Amictic lake

Amictic lakes are "perennially sealed off by ice, from most of the annual seasonal variations in temperature."[1] Amictic lakes exhibit inverse cold water stratification whereby water temperature increases with depth below the ice surface 0 °C (less-dense) up to a theoretical maximum of 4 °C (at which the density of water is highest).

Hutchinson–Löffler (1956)[1] classified amictic and other types of lakes based on physical/thermal processes.[2] These processes are influenced by solar radiation and wind. They are strongly tied with seasonality and thus associated with latitude and altitude. Amictic lakes occur in Arctic, Antarctic, and alpine regions and due to permanent ice-cover, these physical/thermal influences have a limited effect on circulation in the water column. For this reason, amictic lakes are commonly referred to as lakes that never mix.[2]

"Mixing" in this context, however, refers to homogenization of the water column and so the term "amictic" is not meant to imply that the lake water is stagnant.[3] With the rare exception of lakes near the edges of the permanent icecaps in Greenland and Antarctica, amictic lakes do experience melting around the lake's perimeter during summer, resulting in a "moat" of water surrounding a thick pan of ice that remains in the centre of the lake. This melting occurs as a result of heat absorbed by water and sediments below the ice, particularly in the shallow-water areas, when snow does not cover the ice, and also by heat flow and meltwater runoff from the surrounding land. Mixing below the ice occurs due to density currents generated by heat from direct solar radiation and from meltwater runoff which may differ in density from the lake water due to both temperature and suspended sediment content, depending on its source and flow path. Despite these processes, the effects of wind at the lake surface are highly reduced due to the ice cover, and so vertical mixing of the water column may be incomplete. This may result in anoxic conditions, which has implications for biogeochemical processes within the lake.[4]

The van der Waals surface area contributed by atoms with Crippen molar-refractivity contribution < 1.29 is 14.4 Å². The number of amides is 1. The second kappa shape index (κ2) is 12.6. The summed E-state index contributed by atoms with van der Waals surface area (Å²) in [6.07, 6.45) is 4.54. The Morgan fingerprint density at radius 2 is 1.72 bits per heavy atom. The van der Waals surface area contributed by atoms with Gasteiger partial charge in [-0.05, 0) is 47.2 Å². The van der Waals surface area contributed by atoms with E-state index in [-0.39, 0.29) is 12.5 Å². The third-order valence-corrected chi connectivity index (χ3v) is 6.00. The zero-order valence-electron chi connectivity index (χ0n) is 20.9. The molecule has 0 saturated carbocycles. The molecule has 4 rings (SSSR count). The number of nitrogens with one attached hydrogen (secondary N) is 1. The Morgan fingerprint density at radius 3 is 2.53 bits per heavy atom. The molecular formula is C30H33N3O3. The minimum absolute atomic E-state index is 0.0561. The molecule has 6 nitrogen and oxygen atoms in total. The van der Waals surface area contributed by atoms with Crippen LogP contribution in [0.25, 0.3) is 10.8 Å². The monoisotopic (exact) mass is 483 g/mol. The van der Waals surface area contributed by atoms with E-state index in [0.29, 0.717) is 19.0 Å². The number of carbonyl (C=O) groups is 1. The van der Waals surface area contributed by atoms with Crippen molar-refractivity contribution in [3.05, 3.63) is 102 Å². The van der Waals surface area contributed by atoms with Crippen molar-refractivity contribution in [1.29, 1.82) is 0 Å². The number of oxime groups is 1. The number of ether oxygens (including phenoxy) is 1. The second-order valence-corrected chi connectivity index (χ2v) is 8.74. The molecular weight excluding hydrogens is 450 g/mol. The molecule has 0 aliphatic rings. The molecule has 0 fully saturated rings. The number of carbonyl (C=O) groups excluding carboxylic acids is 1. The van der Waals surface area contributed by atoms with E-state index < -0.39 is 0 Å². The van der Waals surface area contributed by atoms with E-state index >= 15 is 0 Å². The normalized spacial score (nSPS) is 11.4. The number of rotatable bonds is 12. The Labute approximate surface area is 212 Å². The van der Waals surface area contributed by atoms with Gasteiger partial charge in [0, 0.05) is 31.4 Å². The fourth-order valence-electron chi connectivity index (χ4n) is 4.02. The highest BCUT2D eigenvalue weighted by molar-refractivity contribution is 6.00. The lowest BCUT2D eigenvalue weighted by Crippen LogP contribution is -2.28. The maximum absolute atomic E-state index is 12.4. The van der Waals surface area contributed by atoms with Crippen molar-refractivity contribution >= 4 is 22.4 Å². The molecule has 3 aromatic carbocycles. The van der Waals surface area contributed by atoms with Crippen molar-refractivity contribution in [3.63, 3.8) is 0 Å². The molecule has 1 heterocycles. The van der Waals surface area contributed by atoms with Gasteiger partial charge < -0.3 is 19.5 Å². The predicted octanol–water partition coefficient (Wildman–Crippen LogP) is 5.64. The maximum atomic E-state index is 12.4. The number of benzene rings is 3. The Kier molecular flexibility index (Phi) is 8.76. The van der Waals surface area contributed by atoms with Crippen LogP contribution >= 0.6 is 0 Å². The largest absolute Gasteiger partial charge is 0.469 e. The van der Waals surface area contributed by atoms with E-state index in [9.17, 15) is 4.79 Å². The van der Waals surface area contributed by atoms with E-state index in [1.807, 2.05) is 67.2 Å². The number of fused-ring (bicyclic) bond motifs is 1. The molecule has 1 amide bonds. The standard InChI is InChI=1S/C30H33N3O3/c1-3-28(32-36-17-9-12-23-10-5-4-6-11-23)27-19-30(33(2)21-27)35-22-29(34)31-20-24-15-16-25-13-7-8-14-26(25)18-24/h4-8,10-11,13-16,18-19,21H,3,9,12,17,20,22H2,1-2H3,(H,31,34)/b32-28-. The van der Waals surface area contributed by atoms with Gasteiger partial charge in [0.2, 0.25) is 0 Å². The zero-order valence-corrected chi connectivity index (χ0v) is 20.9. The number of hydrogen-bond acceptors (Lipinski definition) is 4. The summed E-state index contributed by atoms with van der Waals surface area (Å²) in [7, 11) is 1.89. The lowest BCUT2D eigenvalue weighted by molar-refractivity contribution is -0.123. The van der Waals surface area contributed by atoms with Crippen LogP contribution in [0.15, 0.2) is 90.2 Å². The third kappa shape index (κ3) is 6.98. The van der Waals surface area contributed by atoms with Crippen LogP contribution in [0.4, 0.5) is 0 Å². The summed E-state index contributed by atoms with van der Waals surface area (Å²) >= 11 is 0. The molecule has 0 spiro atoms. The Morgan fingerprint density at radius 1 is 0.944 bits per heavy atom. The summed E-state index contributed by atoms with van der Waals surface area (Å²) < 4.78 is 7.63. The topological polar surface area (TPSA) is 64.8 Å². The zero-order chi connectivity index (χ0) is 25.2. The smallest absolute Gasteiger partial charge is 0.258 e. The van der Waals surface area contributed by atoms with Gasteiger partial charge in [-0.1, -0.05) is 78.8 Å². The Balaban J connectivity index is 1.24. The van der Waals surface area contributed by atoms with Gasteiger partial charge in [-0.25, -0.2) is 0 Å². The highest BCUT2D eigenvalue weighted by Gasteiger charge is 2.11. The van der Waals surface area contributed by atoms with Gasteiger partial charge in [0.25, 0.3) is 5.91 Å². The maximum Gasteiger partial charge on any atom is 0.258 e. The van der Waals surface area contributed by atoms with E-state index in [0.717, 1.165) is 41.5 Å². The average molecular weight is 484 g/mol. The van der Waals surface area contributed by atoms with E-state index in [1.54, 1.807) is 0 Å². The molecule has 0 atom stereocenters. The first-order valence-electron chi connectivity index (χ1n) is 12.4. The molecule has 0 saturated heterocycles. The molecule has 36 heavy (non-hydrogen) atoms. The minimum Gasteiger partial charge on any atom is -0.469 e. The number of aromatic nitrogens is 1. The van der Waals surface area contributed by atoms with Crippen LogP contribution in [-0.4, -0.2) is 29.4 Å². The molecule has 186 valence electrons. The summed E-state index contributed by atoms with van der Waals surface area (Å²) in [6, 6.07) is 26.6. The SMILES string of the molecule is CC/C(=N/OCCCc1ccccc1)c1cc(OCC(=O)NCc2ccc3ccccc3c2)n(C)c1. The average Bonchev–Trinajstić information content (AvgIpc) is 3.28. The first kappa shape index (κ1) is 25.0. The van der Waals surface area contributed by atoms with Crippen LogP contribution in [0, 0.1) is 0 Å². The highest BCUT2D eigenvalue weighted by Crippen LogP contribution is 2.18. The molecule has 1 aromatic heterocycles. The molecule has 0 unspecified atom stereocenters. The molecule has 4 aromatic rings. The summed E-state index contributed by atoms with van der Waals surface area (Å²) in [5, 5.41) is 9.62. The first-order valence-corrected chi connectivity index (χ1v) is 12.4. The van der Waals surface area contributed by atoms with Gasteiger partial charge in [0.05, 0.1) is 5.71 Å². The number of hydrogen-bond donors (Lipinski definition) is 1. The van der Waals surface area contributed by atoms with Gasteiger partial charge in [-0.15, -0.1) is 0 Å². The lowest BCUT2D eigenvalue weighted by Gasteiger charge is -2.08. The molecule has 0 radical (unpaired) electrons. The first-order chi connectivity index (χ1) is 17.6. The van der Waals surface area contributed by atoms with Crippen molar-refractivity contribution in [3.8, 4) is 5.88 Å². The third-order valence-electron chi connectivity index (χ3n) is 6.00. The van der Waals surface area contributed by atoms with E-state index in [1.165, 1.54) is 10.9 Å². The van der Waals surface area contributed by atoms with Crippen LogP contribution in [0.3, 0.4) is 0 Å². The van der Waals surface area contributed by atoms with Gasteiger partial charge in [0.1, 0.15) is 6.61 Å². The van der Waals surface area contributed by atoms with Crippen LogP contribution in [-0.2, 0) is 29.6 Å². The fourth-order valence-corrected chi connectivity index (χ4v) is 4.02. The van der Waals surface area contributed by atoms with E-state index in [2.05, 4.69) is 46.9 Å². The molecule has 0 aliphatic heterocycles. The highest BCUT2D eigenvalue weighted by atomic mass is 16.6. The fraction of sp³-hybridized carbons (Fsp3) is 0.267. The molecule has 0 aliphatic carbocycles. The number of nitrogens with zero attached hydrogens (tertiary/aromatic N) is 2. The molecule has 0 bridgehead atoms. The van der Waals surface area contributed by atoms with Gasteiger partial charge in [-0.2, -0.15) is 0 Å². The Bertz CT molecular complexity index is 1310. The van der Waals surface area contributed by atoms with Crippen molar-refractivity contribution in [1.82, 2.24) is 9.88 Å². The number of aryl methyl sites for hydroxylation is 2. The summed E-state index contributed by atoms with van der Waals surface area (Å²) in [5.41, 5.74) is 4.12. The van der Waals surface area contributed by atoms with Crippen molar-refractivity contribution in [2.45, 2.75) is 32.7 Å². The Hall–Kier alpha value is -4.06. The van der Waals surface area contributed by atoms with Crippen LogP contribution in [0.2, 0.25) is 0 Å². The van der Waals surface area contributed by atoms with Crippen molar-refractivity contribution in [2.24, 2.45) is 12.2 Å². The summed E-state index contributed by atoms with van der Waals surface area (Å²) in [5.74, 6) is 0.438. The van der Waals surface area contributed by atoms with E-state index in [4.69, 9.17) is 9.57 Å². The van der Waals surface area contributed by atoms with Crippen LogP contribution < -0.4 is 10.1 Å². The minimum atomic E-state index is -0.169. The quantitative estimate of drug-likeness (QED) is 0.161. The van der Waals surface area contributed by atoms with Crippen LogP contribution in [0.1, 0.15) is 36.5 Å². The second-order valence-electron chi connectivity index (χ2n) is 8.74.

List of amictic lakesEdit


See alsoEdit


  1. ^ a b Hutchinson, G. E.; Löffler, H. (1956). "The Thermal Classification of Lakes". PNAS. 42 (2): 84–86. Bibcode:1956PNAS...42...84H. doi:10.1073/pnas.42.2.84. PMC 528218. PMID 16589823.
  2. ^ a b "Reference at" (PDF).
  3. ^ Lewis, William M., Jr. (1983). "A revised classification of lakes based on mixing" (PDF). Canadian Journal of Fisheries and Aquatic Sciences. 40 (10): 1779–1787. doi:10.1139/f83-207. Archived from the original (PDF) on 2009-03-06.
  4. ^ a b Jacob Kalff (2002). "Chapter 11: Temperature Cycles, Lake Stratification, and Heat Budgets". Limnology: inland water ecosystems. Prentice Hall. pp. 154–178. ISBN 978-0-13-033775-7. Retrieved 20 May 2013.